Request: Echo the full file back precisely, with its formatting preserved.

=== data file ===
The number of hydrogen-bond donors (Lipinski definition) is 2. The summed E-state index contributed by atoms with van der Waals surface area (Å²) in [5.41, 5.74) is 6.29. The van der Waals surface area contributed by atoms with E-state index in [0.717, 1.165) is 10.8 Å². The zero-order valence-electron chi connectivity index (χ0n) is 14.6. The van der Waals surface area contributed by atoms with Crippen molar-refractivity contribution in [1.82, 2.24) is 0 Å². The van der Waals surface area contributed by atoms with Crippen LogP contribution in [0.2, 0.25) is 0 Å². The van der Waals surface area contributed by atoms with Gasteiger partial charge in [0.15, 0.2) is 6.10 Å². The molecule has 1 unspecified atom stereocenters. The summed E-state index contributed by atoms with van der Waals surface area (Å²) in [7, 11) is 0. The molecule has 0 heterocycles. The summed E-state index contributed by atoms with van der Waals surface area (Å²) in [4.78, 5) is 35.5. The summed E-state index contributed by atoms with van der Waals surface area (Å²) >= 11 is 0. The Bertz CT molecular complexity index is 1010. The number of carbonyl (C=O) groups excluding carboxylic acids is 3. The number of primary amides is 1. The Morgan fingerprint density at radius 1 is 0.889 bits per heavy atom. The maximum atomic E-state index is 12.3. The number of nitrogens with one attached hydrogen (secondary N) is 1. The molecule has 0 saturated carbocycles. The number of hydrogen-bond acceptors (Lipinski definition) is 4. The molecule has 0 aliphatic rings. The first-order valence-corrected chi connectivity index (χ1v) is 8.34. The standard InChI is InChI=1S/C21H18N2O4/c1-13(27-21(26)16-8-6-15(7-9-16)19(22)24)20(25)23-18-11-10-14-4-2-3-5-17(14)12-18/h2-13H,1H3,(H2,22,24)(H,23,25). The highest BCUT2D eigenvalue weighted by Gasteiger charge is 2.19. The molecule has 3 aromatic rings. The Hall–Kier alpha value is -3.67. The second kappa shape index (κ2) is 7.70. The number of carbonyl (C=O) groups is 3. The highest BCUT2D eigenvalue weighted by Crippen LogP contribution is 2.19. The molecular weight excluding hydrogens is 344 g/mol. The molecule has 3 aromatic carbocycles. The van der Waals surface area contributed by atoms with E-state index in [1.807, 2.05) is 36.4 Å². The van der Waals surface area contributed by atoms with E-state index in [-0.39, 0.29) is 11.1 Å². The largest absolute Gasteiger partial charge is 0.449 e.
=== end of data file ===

The number of hydrogen-bond donors (Lipinski definition) is 2. The summed E-state index contributed by atoms with van der Waals surface area (Å²) in [5.41, 5.74) is 6.29. The van der Waals surface area contributed by atoms with E-state index in [0.717, 1.165) is 10.8 Å². The zero-order valence-electron chi connectivity index (χ0n) is 14.6. The van der Waals surface area contributed by atoms with Crippen molar-refractivity contribution in [1.82, 2.24) is 0 Å². The van der Waals surface area contributed by atoms with Crippen LogP contribution in [0.2, 0.25) is 0 Å². The van der Waals surface area contributed by atoms with Gasteiger partial charge in [0.15, 0.2) is 6.10 Å². The molecule has 1 unspecified atom stereocenters. The summed E-state index contributed by atoms with van der Waals surface area (Å²) in [7, 11) is 0. The molecule has 0 heterocycles. The summed E-state index contributed by atoms with van der Waals surface area (Å²) in [4.78, 5) is 35.5. The summed E-state index contributed by atoms with van der Waals surface area (Å²) >= 11 is 0. The Bertz CT molecular complexity index is 1010. The number of carbonyl (C=O) groups excluding carboxylic acids is 3. The number of primary amides is 1. The Morgan fingerprint density at radius 1 is 0.889 bits per heavy atom. The maximum atomic E-state index is 12.3. The number of nitrogens with one attached hydrogen (secondary N) is 1. The molecule has 0 saturated carbocycles. The number of hydrogen-bond acceptors (Lipinski definition) is 4. The molecule has 0 aliphatic rings. The first-order valence-corrected chi connectivity index (χ1v) is 8.34. The standard InChI is InChI=1S/C21H18N2O4/c1-13(27-21(26)16-8-6-15(7-9-16)19(22)24)20(25)23-18-11-10-14-4-2-3-5-17(14)12-18/h2-13H,1H3,(H2,22,24)(H,23,25). The highest BCUT2D eigenvalue weighted by Gasteiger charge is 2.19. The molecule has 3 aromatic rings. The Hall–Kier alpha value is -3.67. The second kappa shape index (κ2) is 7.70. The number of carbonyl (C=O) groups is 3. The highest BCUT2D eigenvalue weighted by Crippen LogP contribution is 2.19. The molecular weight excluding hydrogens is 344 g/mol. The molecule has 3 aromatic carbocycles. The van der Waals surface area contributed by atoms with E-state index in [1.807, 2.05) is 36.4 Å². The van der Waals surface area contributed by atoms with E-state index in [-0.39, 0.29) is 11.1 Å². The largest absolute Gasteiger partial charge is 0.449 e.